What’s the deal with mercury in seafood? Health experts tell us to eat more fish for the beneficial effects of omega-3 fatty acids, which are critical for brain and eye development during pregnancy and young childhood. Yet fish can also contain mercury — a metal in the environment that is toxic to the brain and nervous system.
In January of 2017, the US Food and Drug Administration (FDA) along with the Environmental Protection Agency (EPA) issued updated advice for how much and what types of fish are safe for us to consume, according to an article on this topic by registered dietitian nutritionist Eleese Cunningham in the Journal of the Academy of Nutrition and Dietetics. Here are some highlights:
Bigger fish contain more mercury. Makes sense. Mercury occurs naturally in soil and water and traces are found in all fish. But it’s the older, larger predatory fish — those that eat smaller fish — that accumulate more mercury. Fish known for their high mercury levels are best avoided by pregnant and breastfeeding women and young children, says the FDA. They include shark, swordfish, orange roughy, bigeye tuna, marlin, king mackerel and tilefish from the Gulf of Mexico. (Tilefish from the Atlantic Ocean have much lower levels of mercury.)
The benefits of eating fish far outweigh the risks. Omega-3 fatty acids in fish, particularly the one called docohexaenoic acid or DHA, is vital for optimal development of the eyes and brain. Yet a recent analysis found that 50 percent of pregnant women eat far less seafood than the recommended 8 ounces a week.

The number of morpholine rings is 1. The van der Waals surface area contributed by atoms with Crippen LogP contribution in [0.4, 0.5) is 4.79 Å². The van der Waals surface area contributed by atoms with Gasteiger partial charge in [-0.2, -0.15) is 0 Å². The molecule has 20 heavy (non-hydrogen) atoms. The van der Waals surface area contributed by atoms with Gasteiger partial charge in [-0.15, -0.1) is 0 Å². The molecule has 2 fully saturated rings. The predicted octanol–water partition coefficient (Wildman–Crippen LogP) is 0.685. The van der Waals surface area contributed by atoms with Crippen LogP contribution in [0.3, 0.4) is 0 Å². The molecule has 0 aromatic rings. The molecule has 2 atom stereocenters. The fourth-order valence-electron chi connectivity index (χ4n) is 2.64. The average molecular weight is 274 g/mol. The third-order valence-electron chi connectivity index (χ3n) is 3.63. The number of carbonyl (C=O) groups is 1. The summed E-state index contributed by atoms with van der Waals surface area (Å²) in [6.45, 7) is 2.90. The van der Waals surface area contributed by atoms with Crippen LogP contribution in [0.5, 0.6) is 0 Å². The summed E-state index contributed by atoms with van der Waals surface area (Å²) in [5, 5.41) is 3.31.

There are safe ways to reap the nutritional benefits of fish and minimize mercury exposure as well. Revised guidelines by the FDA include a chart of “Best” and “Good” fish choices based on mercury content.
“Best” choices includes cod, crab, salmon, shrimp, tilapia and canned light tuna. “Good” choices include halibut, Monkfish, ocean striped bass, albacore/white tuna and yellowfin tuna. Find the complete chart at fda.gov/Food/FoodborneIllnessContaminants/Metals/ucm393070.htm.
Pregnant and breastfeeding women, young children and women of childbearing age (16 to 49 years) are advised to eat 2 to 3 servings a week from the “Best Choices” list or 1 serving a week from the “Good Choices” list. (One serving is about the size of your palm, or about 4 ounces for adults and 2 ounces for children.)
And here’s a question: What’s the difference between albacore (white) tuna and canned light tuna? Albacore, or white tuna, is larger and lives longer than the fish generally used in canned light tuna, says the EPA. Canned light tuna is often a mix of a variety of smaller tuna species such as skipjack.
And remember, says the FDA, “fish” refers to all fish, including shellfish. Enjoy a variety.